I regularly write about the positive effect that games have had on me over the years and I could spout the usual hand-eye coordination argument or make reference to the 'video games saved my life' article I previously wrote, but there are so many other things that gaming gifts to the world.
I want to highlight these less talked about positives, for example, they could even benefit your cat. And we all know how much the Internet loves cats. More on that later.
First, I want to talk about the effects of ageing.
Gaming is linked to increased cognitive function and continued game playing can actually create lasting improvements in the brain. This is because most video games consist of problem-solving, puzzles and utilise your memory regularly. It's the same reason that the elderly are encouraged to do crosswords and daily sudoku puzzles.
|I hope I'm still gaming at this age|
I adore the work that Special Effect do and their work highlights that video games can enhance life for those who usually miss out on physical activities, many of which we take for granted and that's a pretty spectacular thing. Even people who are paralysed from the neck down are gifted the opportunity to enjoy video games with eye-controls and the confidence and physical improvements that come from playing these games offer those with physical disabilities the inclusion they deserve.
|Image: Special Effect|
We can process this information pretty quickly but gamers are better at reacting to this information stream and studies have shown that they are more likely to be quicker at determining what is useful and what isn't over their non-gaming counterparts. A game constantly throws new information at a player, forcing them to process it at speed and adapt quickly in real time. If they fail, they have to start over or try again until they eventually hone their skills, progress and level up. This means we actually level up and gaming trains your brain to make quick but well-informed decisions.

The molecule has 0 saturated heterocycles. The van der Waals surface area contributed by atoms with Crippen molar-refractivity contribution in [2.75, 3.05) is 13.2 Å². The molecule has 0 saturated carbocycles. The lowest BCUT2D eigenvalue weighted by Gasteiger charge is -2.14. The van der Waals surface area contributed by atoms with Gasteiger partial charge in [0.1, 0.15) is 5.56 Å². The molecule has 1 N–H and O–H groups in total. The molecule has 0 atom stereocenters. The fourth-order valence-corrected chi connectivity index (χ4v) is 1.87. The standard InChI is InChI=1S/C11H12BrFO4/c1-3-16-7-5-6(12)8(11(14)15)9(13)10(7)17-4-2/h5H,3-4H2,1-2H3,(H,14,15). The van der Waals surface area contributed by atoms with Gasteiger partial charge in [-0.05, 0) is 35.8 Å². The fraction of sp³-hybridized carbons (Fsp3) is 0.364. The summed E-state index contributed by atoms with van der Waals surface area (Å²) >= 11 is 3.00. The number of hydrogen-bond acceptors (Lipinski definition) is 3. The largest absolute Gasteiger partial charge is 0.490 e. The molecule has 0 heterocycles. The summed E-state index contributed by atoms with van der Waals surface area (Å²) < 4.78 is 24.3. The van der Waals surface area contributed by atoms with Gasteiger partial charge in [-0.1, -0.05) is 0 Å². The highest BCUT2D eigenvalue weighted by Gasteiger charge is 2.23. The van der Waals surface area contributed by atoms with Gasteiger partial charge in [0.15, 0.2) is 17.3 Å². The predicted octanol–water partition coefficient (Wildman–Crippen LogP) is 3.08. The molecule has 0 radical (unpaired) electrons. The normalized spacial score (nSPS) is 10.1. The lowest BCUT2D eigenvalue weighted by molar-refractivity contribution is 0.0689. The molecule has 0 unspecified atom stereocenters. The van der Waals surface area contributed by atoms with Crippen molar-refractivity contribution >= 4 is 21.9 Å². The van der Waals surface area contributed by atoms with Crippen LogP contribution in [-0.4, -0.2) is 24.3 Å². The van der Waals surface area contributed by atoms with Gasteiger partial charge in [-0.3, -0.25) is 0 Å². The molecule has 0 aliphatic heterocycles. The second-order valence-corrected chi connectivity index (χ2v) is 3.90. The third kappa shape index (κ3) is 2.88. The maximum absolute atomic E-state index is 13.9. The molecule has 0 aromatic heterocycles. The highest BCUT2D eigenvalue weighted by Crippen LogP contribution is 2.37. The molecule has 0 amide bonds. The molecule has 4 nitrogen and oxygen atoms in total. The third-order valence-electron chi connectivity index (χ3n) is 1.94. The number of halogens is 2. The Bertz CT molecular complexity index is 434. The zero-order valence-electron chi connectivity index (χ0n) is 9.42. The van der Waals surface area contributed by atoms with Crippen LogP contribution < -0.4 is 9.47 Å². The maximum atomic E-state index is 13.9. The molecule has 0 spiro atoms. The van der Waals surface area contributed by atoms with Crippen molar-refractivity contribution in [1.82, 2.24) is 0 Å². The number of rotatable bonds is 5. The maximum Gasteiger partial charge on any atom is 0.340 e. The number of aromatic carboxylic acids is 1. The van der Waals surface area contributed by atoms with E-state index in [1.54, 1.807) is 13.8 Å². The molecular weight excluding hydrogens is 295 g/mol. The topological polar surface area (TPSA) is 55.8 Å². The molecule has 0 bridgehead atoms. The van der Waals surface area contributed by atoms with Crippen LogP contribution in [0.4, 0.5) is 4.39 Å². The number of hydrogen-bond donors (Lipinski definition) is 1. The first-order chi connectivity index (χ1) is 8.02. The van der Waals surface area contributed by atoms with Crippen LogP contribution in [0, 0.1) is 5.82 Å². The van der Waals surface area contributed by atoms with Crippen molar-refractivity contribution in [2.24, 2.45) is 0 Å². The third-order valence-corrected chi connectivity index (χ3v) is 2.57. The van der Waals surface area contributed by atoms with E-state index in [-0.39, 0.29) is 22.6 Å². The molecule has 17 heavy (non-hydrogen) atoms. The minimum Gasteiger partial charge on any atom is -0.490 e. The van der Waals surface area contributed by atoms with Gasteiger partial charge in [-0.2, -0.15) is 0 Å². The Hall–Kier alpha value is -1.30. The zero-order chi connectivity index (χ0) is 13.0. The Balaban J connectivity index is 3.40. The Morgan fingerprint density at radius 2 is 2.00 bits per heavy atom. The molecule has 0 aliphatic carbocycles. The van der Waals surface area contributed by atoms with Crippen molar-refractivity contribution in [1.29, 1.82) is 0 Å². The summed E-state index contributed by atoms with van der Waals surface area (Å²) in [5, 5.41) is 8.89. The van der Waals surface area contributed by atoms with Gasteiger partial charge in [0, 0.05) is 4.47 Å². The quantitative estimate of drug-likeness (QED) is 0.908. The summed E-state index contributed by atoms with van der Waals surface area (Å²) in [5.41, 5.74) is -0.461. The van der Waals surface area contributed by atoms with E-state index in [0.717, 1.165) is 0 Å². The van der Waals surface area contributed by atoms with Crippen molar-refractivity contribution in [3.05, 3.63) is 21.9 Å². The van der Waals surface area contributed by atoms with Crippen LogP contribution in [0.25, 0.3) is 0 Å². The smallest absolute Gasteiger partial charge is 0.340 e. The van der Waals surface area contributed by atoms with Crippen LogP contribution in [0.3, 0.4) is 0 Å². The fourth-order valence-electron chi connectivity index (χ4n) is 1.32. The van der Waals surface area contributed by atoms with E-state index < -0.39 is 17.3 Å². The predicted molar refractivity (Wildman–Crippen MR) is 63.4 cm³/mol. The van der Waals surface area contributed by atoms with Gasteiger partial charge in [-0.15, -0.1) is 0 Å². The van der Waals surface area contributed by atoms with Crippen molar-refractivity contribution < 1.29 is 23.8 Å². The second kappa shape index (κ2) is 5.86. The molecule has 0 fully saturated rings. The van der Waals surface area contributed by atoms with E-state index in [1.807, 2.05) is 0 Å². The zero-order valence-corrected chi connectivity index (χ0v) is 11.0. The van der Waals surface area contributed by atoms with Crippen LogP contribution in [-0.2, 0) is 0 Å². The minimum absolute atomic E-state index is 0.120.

Thus, video games also increase reaction times and reflexes. This is why many studies have been conducted into the success rate of surgeons. When performing small incisions, studies found that those surgeons who played video games for more than three hours a week, were less likely to make errors when performing their practice procedures.
|Let's hope the surgeons in those studies didn't practice on Surgeon Simulator!|
They can also help people to rethink their views on others and there have been some studies that show, rather surprisingly that gamers might be less likely to be bully others because of the behaviours they are exposed to in video games and the level of remorse they show when performing negative actions in games with morality systems.
|Tough choice...just don't look her in the glowing eyes!|
Gamers are also less likely to give up or quit - okay, okay...I have been known to rage quit (very occasionally) but never completely. I find I am more likely to seek out challenges and actively force myself to go back to something I haven't finished or was too difficult in the past. This is the same in life, I absolutely hate giving up, although perhaps this stems more from my competitive nature as opposed to my gaming habits? Arguably, my competitiveness and determination to succeed is probably fuelled by gaming too.
But enough about me and other pesky human traits, what was that I mentioned earlier about cats?
|Why let your cat outside again? Mr Fluffs can stay inside, in the warm and never, ever leave you...|
...I wish my Xbox would reward me with treats.
There you have it, gaming is good for you, your friends, your wellbeing, the physically disabled, your cat, your dog and your surgeon. Are there any other benefits of gaming I've missed? Let me know in the comments.